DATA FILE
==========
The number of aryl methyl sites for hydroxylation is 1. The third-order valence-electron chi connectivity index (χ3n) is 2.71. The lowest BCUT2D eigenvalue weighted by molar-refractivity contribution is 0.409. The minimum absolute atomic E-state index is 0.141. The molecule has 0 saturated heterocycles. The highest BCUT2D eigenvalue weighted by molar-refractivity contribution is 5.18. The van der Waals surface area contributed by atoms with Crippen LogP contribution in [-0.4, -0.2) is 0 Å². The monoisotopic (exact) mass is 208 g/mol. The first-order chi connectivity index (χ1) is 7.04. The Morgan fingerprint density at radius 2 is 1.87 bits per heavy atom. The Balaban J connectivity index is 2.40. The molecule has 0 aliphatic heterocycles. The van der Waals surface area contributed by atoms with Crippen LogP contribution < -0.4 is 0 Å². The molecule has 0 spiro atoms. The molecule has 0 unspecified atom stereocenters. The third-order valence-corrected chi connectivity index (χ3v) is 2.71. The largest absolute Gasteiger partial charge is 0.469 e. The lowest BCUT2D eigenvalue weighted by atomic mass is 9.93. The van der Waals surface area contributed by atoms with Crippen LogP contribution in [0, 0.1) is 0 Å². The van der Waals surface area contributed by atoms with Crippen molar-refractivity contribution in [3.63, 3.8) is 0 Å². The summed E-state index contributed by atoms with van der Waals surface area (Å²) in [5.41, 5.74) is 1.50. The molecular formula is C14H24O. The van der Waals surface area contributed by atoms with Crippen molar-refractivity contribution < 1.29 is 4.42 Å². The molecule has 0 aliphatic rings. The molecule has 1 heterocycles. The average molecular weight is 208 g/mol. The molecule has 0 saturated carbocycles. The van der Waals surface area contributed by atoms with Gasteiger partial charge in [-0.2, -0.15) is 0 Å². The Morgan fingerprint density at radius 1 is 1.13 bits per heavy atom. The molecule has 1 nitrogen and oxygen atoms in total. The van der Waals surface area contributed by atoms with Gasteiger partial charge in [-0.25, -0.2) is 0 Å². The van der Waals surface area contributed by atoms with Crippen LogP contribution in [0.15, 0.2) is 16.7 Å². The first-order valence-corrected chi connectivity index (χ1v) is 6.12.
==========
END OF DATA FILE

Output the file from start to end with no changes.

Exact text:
The number of aryl methyl sites for hydroxylation is 1. The third-order valence-electron chi connectivity index (χ3n) is 2.71. The lowest BCUT2D eigenvalue weighted by molar-refractivity contribution is 0.409. The minimum absolute atomic E-state index is 0.141. The molecule has 0 saturated heterocycles. The highest BCUT2D eigenvalue weighted by molar-refractivity contribution is 5.18. The van der Waals surface area contributed by atoms with Crippen LogP contribution in [-0.4, -0.2) is 0 Å². The monoisotopic (exact) mass is 208 g/mol. The first-order chi connectivity index (χ1) is 7.04. The Morgan fingerprint density at radius 2 is 1.87 bits per heavy atom. The Balaban J connectivity index is 2.40. The molecule has 0 aliphatic heterocycles. The van der Waals surface area contributed by atoms with Crippen LogP contribution < -0.4 is 0 Å². The molecule has 0 spiro atoms. The molecule has 0 unspecified atom stereocenters. The third-order valence-corrected chi connectivity index (χ3v) is 2.71. The largest absolute Gasteiger partial charge is 0.469 e. The lowest BCUT2D eigenvalue weighted by atomic mass is 9.93. The van der Waals surface area contributed by atoms with Crippen LogP contribution in [0, 0.1) is 0 Å². The van der Waals surface area contributed by atoms with Crippen molar-refractivity contribution in [3.63, 3.8) is 0 Å². The summed E-state index contributed by atoms with van der Waals surface area (Å²) in [5.41, 5.74) is 1.50. The molecular formula is C14H24O. The van der Waals surface area contributed by atoms with Crippen molar-refractivity contribution < 1.29 is 4.42 Å². The molecule has 0 aliphatic rings. The molecule has 1 heterocycles. The average molecular weight is 208 g/mol. The molecule has 0 saturated carbocycles. The van der Waals surface area contributed by atoms with Gasteiger partial charge in [-0.2, -0.15) is 0 Å². The Morgan fingerprint density at radius 1 is 1.13 bits per heavy atom. The molecule has 1 nitrogen and oxygen atoms in total. The van der Waals surface area contributed by atoms with Gasteiger partial charge in [-0.25, -0.2) is 0 Å². The van der Waals surface area contributed by atoms with Crippen LogP contribution in [0.15, 0.2) is 16.7 Å². The first-order valence-corrected chi connectivity index (χ1v) is 6.12.